Study Guide Exam One
Study Guide Exam One BIO 203LEC
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This 4 page Study Guide was uploaded by Andrea Tufekcic on Sunday September 25, 2016. The Study Guide belongs to BIO 203LEC at University at Buffalo taught by Loretz, C A in Fall 2016. Since its upload, it has received 31 views. For similar materials see General Physiology Lec in Biology at University at Buffalo.
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Date Created: 09/25/16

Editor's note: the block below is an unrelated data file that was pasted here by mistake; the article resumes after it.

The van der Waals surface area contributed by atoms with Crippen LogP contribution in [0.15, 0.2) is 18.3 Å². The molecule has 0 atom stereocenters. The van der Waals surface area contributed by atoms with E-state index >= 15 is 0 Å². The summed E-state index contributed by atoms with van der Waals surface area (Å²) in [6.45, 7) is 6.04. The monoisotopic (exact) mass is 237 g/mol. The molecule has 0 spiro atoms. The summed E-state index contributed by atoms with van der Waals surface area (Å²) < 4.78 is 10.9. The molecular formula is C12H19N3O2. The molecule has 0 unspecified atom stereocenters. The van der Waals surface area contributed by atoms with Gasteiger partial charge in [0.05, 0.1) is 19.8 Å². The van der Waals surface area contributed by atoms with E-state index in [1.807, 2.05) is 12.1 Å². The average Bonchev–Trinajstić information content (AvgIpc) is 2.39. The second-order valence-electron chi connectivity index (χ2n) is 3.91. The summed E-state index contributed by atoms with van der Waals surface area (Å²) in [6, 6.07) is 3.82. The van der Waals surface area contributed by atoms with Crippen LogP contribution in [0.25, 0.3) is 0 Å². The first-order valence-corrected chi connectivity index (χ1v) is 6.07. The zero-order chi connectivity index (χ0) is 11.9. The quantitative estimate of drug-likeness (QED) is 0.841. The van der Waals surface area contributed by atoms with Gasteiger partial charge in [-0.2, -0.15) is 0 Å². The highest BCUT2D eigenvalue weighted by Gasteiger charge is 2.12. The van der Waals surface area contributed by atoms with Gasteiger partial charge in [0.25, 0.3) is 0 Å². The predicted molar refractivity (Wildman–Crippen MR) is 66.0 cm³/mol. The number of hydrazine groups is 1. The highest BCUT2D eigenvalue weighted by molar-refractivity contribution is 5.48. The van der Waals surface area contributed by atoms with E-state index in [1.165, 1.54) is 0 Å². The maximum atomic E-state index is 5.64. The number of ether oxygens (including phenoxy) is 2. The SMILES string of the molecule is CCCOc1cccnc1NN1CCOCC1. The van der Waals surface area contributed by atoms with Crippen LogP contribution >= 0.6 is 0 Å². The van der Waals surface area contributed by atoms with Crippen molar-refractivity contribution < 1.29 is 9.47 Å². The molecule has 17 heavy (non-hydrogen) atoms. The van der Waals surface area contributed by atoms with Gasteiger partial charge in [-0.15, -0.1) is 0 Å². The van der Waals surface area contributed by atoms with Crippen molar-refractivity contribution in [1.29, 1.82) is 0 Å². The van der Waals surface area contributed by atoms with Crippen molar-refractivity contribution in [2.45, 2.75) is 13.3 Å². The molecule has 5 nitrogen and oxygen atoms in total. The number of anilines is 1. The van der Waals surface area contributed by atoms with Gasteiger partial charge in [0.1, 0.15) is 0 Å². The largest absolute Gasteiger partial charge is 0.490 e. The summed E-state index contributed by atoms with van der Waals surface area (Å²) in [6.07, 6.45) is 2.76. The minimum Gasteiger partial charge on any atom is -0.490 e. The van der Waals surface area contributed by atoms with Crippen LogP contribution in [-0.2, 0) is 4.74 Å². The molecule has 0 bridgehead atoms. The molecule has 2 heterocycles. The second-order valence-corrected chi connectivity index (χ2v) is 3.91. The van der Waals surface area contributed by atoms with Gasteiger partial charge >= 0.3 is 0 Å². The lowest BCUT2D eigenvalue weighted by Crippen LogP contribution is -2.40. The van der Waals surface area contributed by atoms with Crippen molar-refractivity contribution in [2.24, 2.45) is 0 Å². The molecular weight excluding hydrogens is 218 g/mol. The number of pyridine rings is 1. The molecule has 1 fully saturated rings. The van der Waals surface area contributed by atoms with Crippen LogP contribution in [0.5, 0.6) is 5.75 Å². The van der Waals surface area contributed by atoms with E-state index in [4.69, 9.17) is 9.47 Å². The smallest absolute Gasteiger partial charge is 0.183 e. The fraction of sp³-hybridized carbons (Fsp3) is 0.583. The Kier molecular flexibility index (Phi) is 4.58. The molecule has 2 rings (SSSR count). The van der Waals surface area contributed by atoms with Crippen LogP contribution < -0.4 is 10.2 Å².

Exam One Study Guide Topic Overview: Basic physiological principles: Model organisms: -rapid evolution -many differences -known evolutionary history -convergence -good pedigree: rapid development, small adult size, easy availability Homeostasis: Variable detected by sensor informs integrator sends instructions to effector brings about change -positive and negative feedback loops Acclimation/Adaptation Acclimation: individual adjustment Adaptation: generational or evolutionary adjustment Multicellularity -pressures, complexities, challenges -developed independently many times -evolved accidentally: daughter cells never separated -larger size: isolation from outside world, protect from predators -aquatic: adherence to substrate, doesn’t get eaten, faster movement -terrestrial: more effective spore dispersal, better feeding What are the challenges of a larger size? -epithelia: cells that separate the organism from the exterior and interior cavities Simple diffusion -equation: net=k*ΔC What are the units of the simple diffusion equation? -Osmosis: hyperosmotic, isosmotic, hyposmotic -facilitated diffusion vs active transport ΔC∗P∗A -Rate of diffusion equation: MW∗ΔX What are the units on the rate of diffusion equation -Carrier mediated transport: -specificity (in what they transport) -saturation -competition -Passive diffusion requires no energy, active transport requires energy -uniporter: moves one substance in one direction -symporter: moves 2 things in the same direction -antiporter: moves two things in different directions -primary active transport relies on an electro chemical potential to move substances (think H ions pumped across a membrane in respiration) while secondary active transport requires a coupling of ATP (those H ions moving back across) Electrochemical gradients: Types of neurons -sensory neuron: cell body in the middle of the neuron -motor neuron: axon coated in Schwann cells -interneuron: cell body at one end , axon leading to dendrites Membrane Potential -definition: the potential of a neuron in relation to the outside fluid -macroscopic electroneutrality: the differences in charge in a neuron are minute-the overall charge on a macro scale remains neutral -Nernst equation: assume temperature to be 37°C E= .0265ln(? ou) ( )z C¿ -gradient directions Gradient Directions K+ EK+(-90mV) Concentration Outward grad. + Electrical gradientInward Na ENa60mV) CG Inward EG Outward K+ Resting potential CG Outward EG Inward + (-70mV) Na Resting potential CG Inward (-70mV) EG Inward Action Potentials -hyperpolarization/depolarization -hyperpolarization: Potassium channels opened, sodium channels closed, diffusion of potassium makes mV even more negative -depolarization: potassium channels closed, sodium channels open, diffusion of sodium makes vM less negative -Hodgin-Huxley model (step by step) 1) an action potential is triggered 2) the membrane depolarizes and becomes less negative as sodium diffuses into the cell 3) Potassium channels open at depolarization and restores the resting membrane potential 4) sodium potassium ATPase constantly maintains gradients in the background, long run and not needed for action potential -Refractory periods -absolute: sodium channels inactivate after the depolarization and sodium diffusion can’t happen= action potential cannot be created -relative: potassium repolarization raises the threshold of the action potential, makes future action potentials more difficult to create -Contiguous action potential conduction: action potentials move steadily along the axon with no myelin -Saltatory action potential conduction: action potentials jump from node of Ranvier between the myelin lining, moves faster along the ion Synapses -electrical synapses: rapid cell to cell transfer, passive current flow with non-directional currents that can be passed in both directions -chemical synapses: slower cell to cell transfer, presynaptic cell depolarization open Ca 2+channels which flow into 2+ the synaptic knob, Ca stimulated exocytosis of neurotransmitter vesicles across a synaptic cleft to opposing neuron’s postsynaptic membrane -excitatory post synaptic potential: post synaptic membrane is driven toward threshold, based on type of transmitter - inhibitory post synaptic potential: post synaptic membrane is held at or made more negative than threshold, based on type of transmitter -the two can overlap and alter the mem pot to a slight increase -spatial summation: several EPSP arriving at once -temporal summation: many ESPS in small amount of time -modulation: alters the functional activity of pre/postsynaptic cells w/o causing an E/IPSP -pre: enzymatic change of neurotransmitter -post: change in number of post synaptic receptor sites -establishes networks and paths= learning! -reflex arcs stimulus sensory neuron response -steadily increases in complexity, addition of integrator neurons and spinal interneurons to send more complex signals Animal Nervous System -Increases in complexity with increases in size -Distributed organization centralized organization -Cephalization -Plasticity (sensitization, habituation, learning) -develop of consciousness, complex behaviors
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